DMT does build navigation radars using pulsed technologies.   The Marlin radar, however, works to overcome many of the above mentioned shortcomings.  It has no rotary joints, uses dual magnetrons or solid-state amps for longer life, uses belts with an expected life of over 4 years, and has a radome to protect against the elements and high winds.   It also has a built-in tracker for security applications.   Having said this, the Marlin should only be used for security applications an open area and waterside side application.   For higher clutter and foul weather conditions, switch to the IDAR radar.

Pulsed Doppler Radar  is the most versatile of radar technologies.  The modern day implementation of the technology is the transmission of a burst of low-power pulses, which are then integrated and processed to provide long-range detection and instantaneous measurement of speeds.   Processing of Doppler is normally done in one of two methods:  (1) the faster of the two methods is the Rummler or Pulse-Pair processing, which computes the average Doppler; (2) the more in-depth and full signature method which is use FFT processing.   DMT’s IDAR primarily uses (1) and DMT’s AIMS Fast-Scan uses (2), primarily.

Doppler processing works by monitoring phase changes from the object over time.   Phase change can be converted to speed.   So Doppler radars measure all speeds in the environment — from the intruder and all other sources of reflection (such as rocks, blowing grass, poles, buildings, swell and breaking waves).   These other sources of reflection are lumped normally under the term “clutter.”    Clutter speeds and intruder speeds are typically different, so Doppler radar systems can remove the clutter and leave the intruder.   There are also a host of other algorithms that can be applied using Doppler. 


Doppler is useful in removing radar signals reflected from water, blowing grasses and bushes, and stationary objects (rocks, poles, etc.). The top plot shows how this clutter creates false and unwanted signatures. The bottom plot shows how removing this clutter results in only the intruder being detected.

There is a misconception/myth that Doppler radar cannot see stationary or slow-moving objects.  This is untrue, and in fact has been spread by other radar manufacturers that don’t really understand Doppler technology.  Doppler radar can not only detect stationary objects, it can actually identify such items far better than non-Doppler technology.   However, it is typical for Doppler radar systems to use this powerful ability to remove such items from consideration.   For DMT radars, non-moving items are ignored unless than were first detected as a moving track.   In such cases, the tracker will continue to track slow moving or stopped objects.    After a certain point in time, the object that has stopped will be labeled “Parked.”   If the object starts moving again, the original track ID is applied to the object.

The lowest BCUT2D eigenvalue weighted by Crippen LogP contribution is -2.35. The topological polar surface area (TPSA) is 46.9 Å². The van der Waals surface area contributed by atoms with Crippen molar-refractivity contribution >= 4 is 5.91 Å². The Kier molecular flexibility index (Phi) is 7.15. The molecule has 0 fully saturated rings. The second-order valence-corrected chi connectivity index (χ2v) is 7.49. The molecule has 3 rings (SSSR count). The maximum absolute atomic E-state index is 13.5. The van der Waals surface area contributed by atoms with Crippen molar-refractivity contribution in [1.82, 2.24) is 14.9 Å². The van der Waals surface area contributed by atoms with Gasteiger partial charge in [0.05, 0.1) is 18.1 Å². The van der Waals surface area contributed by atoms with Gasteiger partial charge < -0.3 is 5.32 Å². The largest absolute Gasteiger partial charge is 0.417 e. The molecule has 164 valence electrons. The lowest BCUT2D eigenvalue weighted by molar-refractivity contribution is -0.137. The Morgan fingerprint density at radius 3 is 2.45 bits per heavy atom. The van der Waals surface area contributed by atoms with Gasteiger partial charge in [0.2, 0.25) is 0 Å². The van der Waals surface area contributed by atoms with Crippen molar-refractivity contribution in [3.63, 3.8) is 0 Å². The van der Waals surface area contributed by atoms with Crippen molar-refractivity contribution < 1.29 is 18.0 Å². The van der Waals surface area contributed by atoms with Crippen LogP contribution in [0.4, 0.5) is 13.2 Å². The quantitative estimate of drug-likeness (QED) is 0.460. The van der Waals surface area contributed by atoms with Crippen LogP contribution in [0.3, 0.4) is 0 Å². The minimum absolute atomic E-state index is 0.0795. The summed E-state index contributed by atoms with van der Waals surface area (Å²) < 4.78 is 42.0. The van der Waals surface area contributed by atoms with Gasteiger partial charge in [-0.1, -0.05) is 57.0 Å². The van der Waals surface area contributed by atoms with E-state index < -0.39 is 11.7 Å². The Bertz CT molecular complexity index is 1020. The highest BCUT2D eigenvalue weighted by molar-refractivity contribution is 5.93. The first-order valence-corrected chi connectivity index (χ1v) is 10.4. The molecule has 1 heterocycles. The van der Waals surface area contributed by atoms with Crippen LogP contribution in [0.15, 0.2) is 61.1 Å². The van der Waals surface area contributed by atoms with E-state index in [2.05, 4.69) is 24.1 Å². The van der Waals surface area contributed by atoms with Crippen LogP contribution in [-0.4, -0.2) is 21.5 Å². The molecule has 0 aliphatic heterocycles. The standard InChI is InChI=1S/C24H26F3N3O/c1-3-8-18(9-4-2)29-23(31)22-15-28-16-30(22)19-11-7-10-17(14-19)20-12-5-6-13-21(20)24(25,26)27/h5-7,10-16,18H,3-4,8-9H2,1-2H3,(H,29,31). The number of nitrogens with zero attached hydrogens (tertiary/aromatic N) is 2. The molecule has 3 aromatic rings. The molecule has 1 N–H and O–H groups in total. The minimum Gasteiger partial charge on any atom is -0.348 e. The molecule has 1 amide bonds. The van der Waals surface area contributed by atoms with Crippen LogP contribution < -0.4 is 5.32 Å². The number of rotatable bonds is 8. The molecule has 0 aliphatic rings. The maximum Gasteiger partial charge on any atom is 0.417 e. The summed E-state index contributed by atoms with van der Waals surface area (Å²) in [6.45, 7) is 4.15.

Of all technologies, Pulsed Doppler offers the best all-around performance in the greatest variety of sites and conditions.  X-Band versions of Doppler radar offer the best performance in all situations.  IDAR, MDR and AIMS Fast-Scan are examples of X-Band, Pulse Doppler radars. 

Pulse Compression Radar is the least-used technology for radar security solutions.   It is the most complex and costly of the approaches.   Pulse compression radar transmissions are similar in appearance to FMICW.   The technology give great high-resolution images of the environment with low power.  

Pulse compression radars have similar problems with near-in clutter as FMCW and are easier to jam.   They suffer from long minimum ranges.  For instance, a 12 km system may have a 2 km to 6 km minimum range.    So for most security applications, it is not a great technology — especially given the cost.

There is a subset of pulse compression radars that are also Doppler radars.  These add the Pulsed Doppler capabilities to the pulse compression technology.  This is truly a powerful radar solution, but is very expensive.   And the same poor performance with near-in clutter, interference and jamming exists.   DMT is developing a pulse compression Doppler radar for release in 2013.  This system will be for applications requiring detections ranges on the order of 2 km for small objects (people or kayaks).